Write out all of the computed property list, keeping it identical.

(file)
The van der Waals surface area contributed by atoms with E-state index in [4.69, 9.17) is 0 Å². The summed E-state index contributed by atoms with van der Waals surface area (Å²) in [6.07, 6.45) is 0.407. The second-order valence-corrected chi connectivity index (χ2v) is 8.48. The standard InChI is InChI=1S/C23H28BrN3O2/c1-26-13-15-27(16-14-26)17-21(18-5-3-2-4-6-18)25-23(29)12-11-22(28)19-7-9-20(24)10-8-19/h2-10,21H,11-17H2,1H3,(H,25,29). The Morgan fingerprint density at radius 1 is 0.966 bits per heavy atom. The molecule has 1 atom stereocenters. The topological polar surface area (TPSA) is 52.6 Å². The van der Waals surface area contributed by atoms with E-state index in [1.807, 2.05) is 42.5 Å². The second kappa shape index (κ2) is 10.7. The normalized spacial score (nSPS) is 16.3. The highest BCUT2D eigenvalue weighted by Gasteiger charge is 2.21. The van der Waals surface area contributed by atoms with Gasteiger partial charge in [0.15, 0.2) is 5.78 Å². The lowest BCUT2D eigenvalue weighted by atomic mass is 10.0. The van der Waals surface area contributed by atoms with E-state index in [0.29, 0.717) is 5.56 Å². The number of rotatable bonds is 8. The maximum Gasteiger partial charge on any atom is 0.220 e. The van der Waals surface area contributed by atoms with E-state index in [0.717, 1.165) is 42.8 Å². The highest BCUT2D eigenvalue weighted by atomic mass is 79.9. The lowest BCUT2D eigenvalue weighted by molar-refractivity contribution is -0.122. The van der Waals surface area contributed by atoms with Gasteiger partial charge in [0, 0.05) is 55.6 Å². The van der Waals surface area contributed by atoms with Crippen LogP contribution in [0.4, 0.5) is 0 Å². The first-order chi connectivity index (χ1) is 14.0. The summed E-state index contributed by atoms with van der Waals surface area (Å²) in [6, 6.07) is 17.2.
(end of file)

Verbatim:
The van der Waals surface area contributed by atoms with E-state index in [4.69, 9.17) is 0 Å². The summed E-state index contributed by atoms with van der Waals surface area (Å²) in [6.07, 6.45) is 0.407. The second-order valence-corrected chi connectivity index (χ2v) is 8.48. The standard InChI is InChI=1S/C23H28BrN3O2/c1-26-13-15-27(16-14-26)17-21(18-5-3-2-4-6-18)25-23(29)12-11-22(28)19-7-9-20(24)10-8-19/h2-10,21H,11-17H2,1H3,(H,25,29). The Morgan fingerprint density at radius 1 is 0.966 bits per heavy atom. The molecule has 1 atom stereocenters. The topological polar surface area (TPSA) is 52.6 Å². The van der Waals surface area contributed by atoms with E-state index in [1.807, 2.05) is 42.5 Å². The second kappa shape index (κ2) is 10.7. The normalized spacial score (nSPS) is 16.3. The highest BCUT2D eigenvalue weighted by Gasteiger charge is 2.21. The van der Waals surface area contributed by atoms with Gasteiger partial charge in [0.15, 0.2) is 5.78 Å². The lowest BCUT2D eigenvalue weighted by atomic mass is 10.0. The van der Waals surface area contributed by atoms with E-state index in [0.29, 0.717) is 5.56 Å². The number of rotatable bonds is 8. The maximum Gasteiger partial charge on any atom is 0.220 e. The van der Waals surface area contributed by atoms with E-state index in [0.717, 1.165) is 42.8 Å². The highest BCUT2D eigenvalue weighted by atomic mass is 79.9. The lowest BCUT2D eigenvalue weighted by molar-refractivity contribution is -0.122. The van der Waals surface area contributed by atoms with Gasteiger partial charge in [0, 0.05) is 55.6 Å². The van der Waals surface area contributed by atoms with Crippen LogP contribution in [0.4, 0.5) is 0 Å². The first-order chi connectivity index (χ1) is 14.0. The summed E-state index contributed by atoms with van der Waals surface area (Å²) in [6, 6.07) is 17.2.